Session 6: Gender and Identity

Defining Gender


'Sex' refers to the biological differences between men and women, whereas 'gender' refers to the cultural roles of masculinity and femininity; they are social constructs. Definitions of gender are specific to time and place and roles change over time to reflect broader social change within media and wider visual culture. Non-binary is a spectrum of identities, and transgender suggests that gender identity does not correspond with a persons birth sex.


The Male Gaze - Laura Mulvey


In this essay, man is said to make themselves better than by making woman lesser than. The male gaze refers to the act of representing women in media from a male point of view, reducing them to objects of male pleasure. The British feminist film theorist, Laura Mulvey pointed to three perspectives; the man behind the camera, the characters in the film and the male viewer. Therefore, women are presented in a way that depicts them as being passive and observed and the men as the active observers; the male gaze projects its fantasy on the female figure.Pleasure from film comes from 'using another person as an object of sexual stimulation through sight', and/or identifying with the image seen, developed through narcissism and composition of the ego. The woman's function is as an 'erotic object for the characters within the screen story, and as an erotic object for the spectator' watching.


Whereas I do agree that in the past these ideas of sexual objectification were very obviously portrayed in the media, I feel a lot has changed since then; we now see a lot more powerful female leading roles in todays movie scene, where they are not as sexualised, but there is still a lot of room for improvement regarding equal portrayal of males and females.

The Power Dynamic


Gender roles suggests that men inhabit the world of paid work whilst women inhabit the world of the home, and are rarely shown in positions of power in the workplace. Men are displayed as active, forceful, reserved and alert whilst women as seen as passive, emotional and tactile; the 'feminine touch'.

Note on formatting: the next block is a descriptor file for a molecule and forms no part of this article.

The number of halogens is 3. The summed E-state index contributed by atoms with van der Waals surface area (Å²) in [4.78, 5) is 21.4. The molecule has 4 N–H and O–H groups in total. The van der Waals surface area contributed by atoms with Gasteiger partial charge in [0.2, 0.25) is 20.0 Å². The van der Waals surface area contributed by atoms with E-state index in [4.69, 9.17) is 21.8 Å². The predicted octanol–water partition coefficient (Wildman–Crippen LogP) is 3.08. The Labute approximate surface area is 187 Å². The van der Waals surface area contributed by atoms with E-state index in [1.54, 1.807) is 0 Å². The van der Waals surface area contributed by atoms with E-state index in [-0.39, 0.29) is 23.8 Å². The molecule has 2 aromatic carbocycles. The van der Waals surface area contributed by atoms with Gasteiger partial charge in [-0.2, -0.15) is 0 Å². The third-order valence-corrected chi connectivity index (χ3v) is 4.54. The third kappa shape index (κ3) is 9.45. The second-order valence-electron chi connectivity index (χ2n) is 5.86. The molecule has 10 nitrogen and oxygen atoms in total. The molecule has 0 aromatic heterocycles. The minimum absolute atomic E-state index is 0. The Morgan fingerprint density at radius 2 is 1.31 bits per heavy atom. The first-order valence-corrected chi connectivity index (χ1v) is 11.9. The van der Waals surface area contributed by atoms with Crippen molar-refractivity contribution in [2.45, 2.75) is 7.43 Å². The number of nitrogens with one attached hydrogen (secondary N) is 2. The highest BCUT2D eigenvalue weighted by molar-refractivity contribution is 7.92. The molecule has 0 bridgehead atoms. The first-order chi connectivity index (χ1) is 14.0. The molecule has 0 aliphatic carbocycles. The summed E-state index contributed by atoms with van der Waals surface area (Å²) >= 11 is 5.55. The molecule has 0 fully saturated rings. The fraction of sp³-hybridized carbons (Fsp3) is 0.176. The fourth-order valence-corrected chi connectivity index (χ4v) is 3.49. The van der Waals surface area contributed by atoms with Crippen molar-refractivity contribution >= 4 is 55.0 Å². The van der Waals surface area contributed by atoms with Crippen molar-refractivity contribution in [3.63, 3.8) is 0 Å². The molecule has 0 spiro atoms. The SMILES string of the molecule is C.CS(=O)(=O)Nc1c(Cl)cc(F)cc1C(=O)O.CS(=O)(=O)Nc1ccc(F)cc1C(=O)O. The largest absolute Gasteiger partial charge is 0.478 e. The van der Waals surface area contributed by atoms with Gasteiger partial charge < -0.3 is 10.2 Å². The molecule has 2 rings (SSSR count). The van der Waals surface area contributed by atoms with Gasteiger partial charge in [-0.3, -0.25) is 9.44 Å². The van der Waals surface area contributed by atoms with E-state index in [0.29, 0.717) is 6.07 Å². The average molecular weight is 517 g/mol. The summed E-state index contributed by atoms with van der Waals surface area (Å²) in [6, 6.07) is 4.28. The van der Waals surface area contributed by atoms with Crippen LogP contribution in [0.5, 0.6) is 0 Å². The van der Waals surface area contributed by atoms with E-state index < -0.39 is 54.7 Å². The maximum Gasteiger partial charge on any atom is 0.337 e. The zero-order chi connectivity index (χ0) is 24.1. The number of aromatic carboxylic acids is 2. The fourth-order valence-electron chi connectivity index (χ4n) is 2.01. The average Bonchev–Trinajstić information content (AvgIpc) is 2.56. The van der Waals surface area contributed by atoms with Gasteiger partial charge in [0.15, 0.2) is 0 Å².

Analysing Style Magazines


It is questionable that magazines accurately reflect real men and women and could actually be promoting myths about femininity and masculinity. They occupy the world of leisure/pleasure, selling a future happier self, potentially linking the consumption of content with gender identity. Bignal argues that style magazines amplify differences between masculinity and femininity and draw upon familiar cultural codes.

Mens style magazines seem to be firmly heterosexual in their content, reinforcing outdated, misogynistic ideologies of a society in which men hold all the power. They tend to use unrealistic male role models such as above, suggesting a more serious tone, in conjunction with the article titles and colour palette.

​This contrasts to women style magazines which tend to link femininity with consumerism and regularly depict different viewpoints on things such as a woman's body image. The above example depicts a posed, airbrushed celebrity; the 'feminine touch', with articles mainly related to fashion, beauty and sex, suggesting women are self-obsessed and superficial.

 

Sources:

  • Gauntlett, D. Media, Gender & Identity (pages 2-15)

  • Mulvey, L. Visual Pleasure & Narrative Cinema (pages 9-20)

  • Neale, S. Masculinity as Spectacle (pages 833-844)

Notes:


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